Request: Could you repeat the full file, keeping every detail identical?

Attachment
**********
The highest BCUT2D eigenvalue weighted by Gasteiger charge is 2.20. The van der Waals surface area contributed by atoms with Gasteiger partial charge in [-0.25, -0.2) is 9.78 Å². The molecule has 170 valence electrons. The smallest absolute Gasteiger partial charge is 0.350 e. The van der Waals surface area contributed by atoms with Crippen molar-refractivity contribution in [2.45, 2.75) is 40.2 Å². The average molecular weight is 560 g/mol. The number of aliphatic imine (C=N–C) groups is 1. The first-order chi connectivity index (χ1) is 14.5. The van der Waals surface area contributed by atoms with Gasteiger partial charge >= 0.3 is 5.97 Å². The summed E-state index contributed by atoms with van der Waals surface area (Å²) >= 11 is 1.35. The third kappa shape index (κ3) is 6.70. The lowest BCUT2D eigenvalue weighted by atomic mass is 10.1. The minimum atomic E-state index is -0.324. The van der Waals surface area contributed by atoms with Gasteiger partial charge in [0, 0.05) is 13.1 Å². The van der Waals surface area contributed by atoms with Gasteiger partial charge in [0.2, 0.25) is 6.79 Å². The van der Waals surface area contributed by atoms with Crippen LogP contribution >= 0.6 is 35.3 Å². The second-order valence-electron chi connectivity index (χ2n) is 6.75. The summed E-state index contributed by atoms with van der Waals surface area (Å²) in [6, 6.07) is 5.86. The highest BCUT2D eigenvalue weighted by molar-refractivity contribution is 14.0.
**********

The highest BCUT2D eigenvalue weighted by Gasteiger charge is 2.20. The van der Waals surface area contributed by atoms with Gasteiger partial charge in [-0.25, -0.2) is 9.78 Å². The molecule has 170 valence electrons. The smallest absolute Gasteiger partial charge is 0.350 e. The van der Waals surface area contributed by atoms with Crippen molar-refractivity contribution in [2.45, 2.75) is 40.2 Å². The average molecular weight is 560 g/mol. The number of aliphatic imine (C=N–C) groups is 1. The first-order chi connectivity index (χ1) is 14.5. The van der Waals surface area contributed by atoms with Gasteiger partial charge >= 0.3 is 5.97 Å². The summed E-state index contributed by atoms with van der Waals surface area (Å²) >= 11 is 1.35. The third kappa shape index (κ3) is 6.70. The lowest BCUT2D eigenvalue weighted by atomic mass is 10.1. The minimum atomic E-state index is -0.324. The van der Waals surface area contributed by atoms with Gasteiger partial charge in [0, 0.05) is 13.1 Å². The van der Waals surface area contributed by atoms with Gasteiger partial charge in [0.2, 0.25) is 6.79 Å². The van der Waals surface area contributed by atoms with Crippen LogP contribution >= 0.6 is 35.3 Å². The second-order valence-electron chi connectivity index (χ2n) is 6.75. The summed E-state index contributed by atoms with van der Waals surface area (Å²) in [6, 6.07) is 5.86. The highest BCUT2D eigenvalue weighted by molar-refractivity contribution is 14.0.